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Five Tree Trimming Workers Injured by Amtrak Train at Dangerous, Unguarded Crossing

By Pottroff & Karlin LLC |

(Berlin, Connecticut – June 23, 2014)

Five employees of a Houston, TX-headquartered tree trimming contractor were hospitalized Monday morning after their truck became stuck on a locked gate just across the Norton Lane grade crossing of Amtrak-owned railroad tracks through the community of Berlin, CT at about 9:45 A.M., EDT, and was hit by a Springfield, MA-bound Amtrak train carrying 45 passengers.

The driver of the truck was still in the vehicle attempting to dislodge it as the train struck them at an estimated 70 mph. The other four injured workers, who had vacated the area of the truck, were struck by flying debris as the truck, which was hauling a wood chipper on a trailer, was flipped by the train and the trailer and its load carried some distance beyond the impact site, where both the wreckage and the train locomotive caught fire. The truck, chipper and trailer were owned by and the injured workers employed by Trees, Inc., and were performing work for the Northeast Utilities electrical power company. No word on the extent of their injuries was available.

The crossing of Amtrak rails and Norton Lane, which is listed as private and therefore exempt from requiring locomotive engineers to sound train horns as they approach. It is also unguarded by any active protective devices, such as flashing lights, bells and crossing gates. According to Federal Railroad Administration reports, Monday’s multiple-injury accident was the fourth train/motor vehicle encounter to occur at the crossing. Also, a daily average of 17 trains, most of them Amtrak, cross there at a maximum authorized speed of 80 mph with no advance warning to vehicles such as the tree trimming truck.

It is virtually certain that lights and gates would have prevented this tragedy. Both Amtrak and Operation Lifesaver know lights and gates are the most effective type of protection at railroad crossings. Studies that have been conducted over fifty years ago confirm that lights and gates offer the ability to drastically reduce the number of vehicle/train accidents by as much as 96%.

The crossing, which is the sole access for the farm home of the Joe Lagosz family, has a horrific history, having been the site of an eight-fatality accident on March 8, 1960 – over a decade prior to the establishment of the Federal Railroad Administration and the launch of its railroad grade crossing inventory and accident recording system in the early 1970’s – when Emily Whitaker, an employee of the Lagosz family who lived on the farm site, was crossing there as she hauled her seven foster children to school in her station wagon that fateful morning.  All eight died when a train struck the vehicle, scattering auto parts and victims across the frozen landscape.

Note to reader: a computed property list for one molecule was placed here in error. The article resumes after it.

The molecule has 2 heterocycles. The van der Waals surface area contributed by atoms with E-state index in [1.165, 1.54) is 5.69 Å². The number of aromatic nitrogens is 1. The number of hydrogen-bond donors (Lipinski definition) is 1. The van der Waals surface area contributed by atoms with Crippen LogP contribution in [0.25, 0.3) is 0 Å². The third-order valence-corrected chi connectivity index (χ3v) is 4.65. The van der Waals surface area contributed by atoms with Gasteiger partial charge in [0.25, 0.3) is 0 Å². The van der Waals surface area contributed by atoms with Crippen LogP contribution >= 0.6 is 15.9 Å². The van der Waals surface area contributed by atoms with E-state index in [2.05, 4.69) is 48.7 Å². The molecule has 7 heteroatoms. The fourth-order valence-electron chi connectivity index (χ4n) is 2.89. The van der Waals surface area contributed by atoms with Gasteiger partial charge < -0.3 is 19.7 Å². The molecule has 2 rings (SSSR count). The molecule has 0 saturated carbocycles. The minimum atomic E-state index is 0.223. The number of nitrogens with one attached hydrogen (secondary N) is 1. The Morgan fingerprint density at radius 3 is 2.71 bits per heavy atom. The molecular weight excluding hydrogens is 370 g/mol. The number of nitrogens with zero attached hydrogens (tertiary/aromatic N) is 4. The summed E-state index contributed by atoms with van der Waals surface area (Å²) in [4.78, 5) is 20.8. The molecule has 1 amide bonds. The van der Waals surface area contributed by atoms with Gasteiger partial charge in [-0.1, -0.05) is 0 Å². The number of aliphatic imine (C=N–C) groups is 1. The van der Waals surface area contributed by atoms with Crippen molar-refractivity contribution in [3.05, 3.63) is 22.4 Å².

Joe Lagosz was 12 years old at the time he overheard his father describing the carnage, and he never forgot it. Now, following the most recent accident which injured five members of a tree trimming crew Monday morning, Lagosz is continuing to pursue his battle to have the crossing’s safety factors improved. “I have been harping on the town and the state to do something. It’s a dangerous crossing.”

If an octuple fatality was not enough to get action, Monday’s quintuple injury accident will undoubtedly suffer the same degree of attention.

Lagosz said he had told Connecticut Light & Power, a subsidiary of Northeast Utilities, which had contracted the operation from Trees, Inc., his cell phone number so that he could be called by the crew to unlock and open the gate. He says he never received a call from anyone.

His fear of the crossing continues today, as Meriden Record-Journal Staff Writer Jesse Buchanan noted in her Wednesday follow-up article/interview in regard to Monday’s accident.  “Curves in the track and embankments reduce visibility,” Buchanan quoted Lagosz. He warns others about the crossing, and when he or family or friends cross it, he tries to be present. And when he crosses it himself? “You cannot hesitate. You put your foot on the gas and you go,” he described.

Talking to news media, among them reporters from The Berlin Citizen, Berlin Fire Chief James Simon mused “You want to know what the truck looks like? It looks like it was hit by a train going 70 miles per hour!”

The Berlin Amtrak crash came on the heels of a Sunday night tragedy on Amtrak rails in the Boston area community of Mansfield, MA where a vehicle with three occupants inside and somehow traveling on railroad right-of-way, collided with another Amtrak train, resulting in fatal injuries to all three individuals as well as derailing part of the train.

“This is a tough day for Amtrak,” remarked Connecticut Governor Dannel Malloy at a Monday afternoon news conference. The Governor was on his way to a hurricane emergency drill in Milford, CT, but stopped in Berlin for an update on the accident as well as to survey the damage it caused.


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